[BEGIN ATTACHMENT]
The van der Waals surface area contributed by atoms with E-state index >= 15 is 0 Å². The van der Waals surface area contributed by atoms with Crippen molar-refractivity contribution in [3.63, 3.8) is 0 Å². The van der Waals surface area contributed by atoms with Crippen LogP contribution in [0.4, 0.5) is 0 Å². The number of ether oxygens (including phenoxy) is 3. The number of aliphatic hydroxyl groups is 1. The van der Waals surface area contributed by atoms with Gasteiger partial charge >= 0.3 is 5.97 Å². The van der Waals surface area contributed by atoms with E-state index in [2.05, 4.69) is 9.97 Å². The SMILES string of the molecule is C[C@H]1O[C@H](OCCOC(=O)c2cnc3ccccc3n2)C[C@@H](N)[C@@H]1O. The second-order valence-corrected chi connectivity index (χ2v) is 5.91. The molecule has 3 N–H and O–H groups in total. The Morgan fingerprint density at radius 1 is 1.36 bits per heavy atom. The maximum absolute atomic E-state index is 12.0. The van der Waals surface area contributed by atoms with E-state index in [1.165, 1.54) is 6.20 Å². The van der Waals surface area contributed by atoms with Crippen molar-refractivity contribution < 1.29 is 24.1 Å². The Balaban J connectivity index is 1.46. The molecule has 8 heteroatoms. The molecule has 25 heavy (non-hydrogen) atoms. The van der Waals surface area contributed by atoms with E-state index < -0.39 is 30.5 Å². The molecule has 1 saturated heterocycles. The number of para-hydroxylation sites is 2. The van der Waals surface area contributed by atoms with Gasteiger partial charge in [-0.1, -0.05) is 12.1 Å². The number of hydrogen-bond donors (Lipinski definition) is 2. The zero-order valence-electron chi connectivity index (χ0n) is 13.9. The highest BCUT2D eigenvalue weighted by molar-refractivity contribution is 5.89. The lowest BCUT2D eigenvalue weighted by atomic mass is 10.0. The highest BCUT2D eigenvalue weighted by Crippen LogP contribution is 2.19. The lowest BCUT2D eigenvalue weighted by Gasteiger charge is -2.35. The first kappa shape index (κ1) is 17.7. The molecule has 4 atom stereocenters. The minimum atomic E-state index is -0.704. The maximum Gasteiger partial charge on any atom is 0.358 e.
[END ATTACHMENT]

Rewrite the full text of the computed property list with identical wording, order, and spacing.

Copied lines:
The van der Waals surface area contributed by atoms with E-state index >= 15 is 0 Å². The van der Waals surface area contributed by atoms with Crippen molar-refractivity contribution in [3.63, 3.8) is 0 Å². The van der Waals surface area contributed by atoms with Crippen LogP contribution in [0.4, 0.5) is 0 Å². The number of ether oxygens (including phenoxy) is 3. The number of aliphatic hydroxyl groups is 1. The van der Waals surface area contributed by atoms with Gasteiger partial charge >= 0.3 is 5.97 Å². The van der Waals surface area contributed by atoms with E-state index in [2.05, 4.69) is 9.97 Å². The SMILES string of the molecule is C[C@H]1O[C@H](OCCOC(=O)c2cnc3ccccc3n2)C[C@@H](N)[C@@H]1O. The second-order valence-corrected chi connectivity index (χ2v) is 5.91. The molecule has 3 N–H and O–H groups in total. The Morgan fingerprint density at radius 1 is 1.36 bits per heavy atom. The maximum absolute atomic E-state index is 12.0. The van der Waals surface area contributed by atoms with E-state index in [1.165, 1.54) is 6.20 Å². The van der Waals surface area contributed by atoms with Crippen molar-refractivity contribution < 1.29 is 24.1 Å². The Balaban J connectivity index is 1.46. The molecule has 8 heteroatoms. The molecule has 25 heavy (non-hydrogen) atoms. The van der Waals surface area contributed by atoms with E-state index < -0.39 is 30.5 Å². The molecule has 1 saturated heterocycles. The number of para-hydroxylation sites is 2. The van der Waals surface area contributed by atoms with Gasteiger partial charge in [-0.1, -0.05) is 12.1 Å². The number of hydrogen-bond donors (Lipinski definition) is 2. The zero-order valence-electron chi connectivity index (χ0n) is 13.9. The highest BCUT2D eigenvalue weighted by molar-refractivity contribution is 5.89. The lowest BCUT2D eigenvalue weighted by atomic mass is 10.0. The highest BCUT2D eigenvalue weighted by Crippen LogP contribution is 2.19. The lowest BCUT2D eigenvalue weighted by Gasteiger charge is -2.35. The first kappa shape index (κ1) is 17.7. The molecule has 4 atom stereocenters. The minimum atomic E-state index is -0.704. The maximum Gasteiger partial charge on any atom is 0.358 e.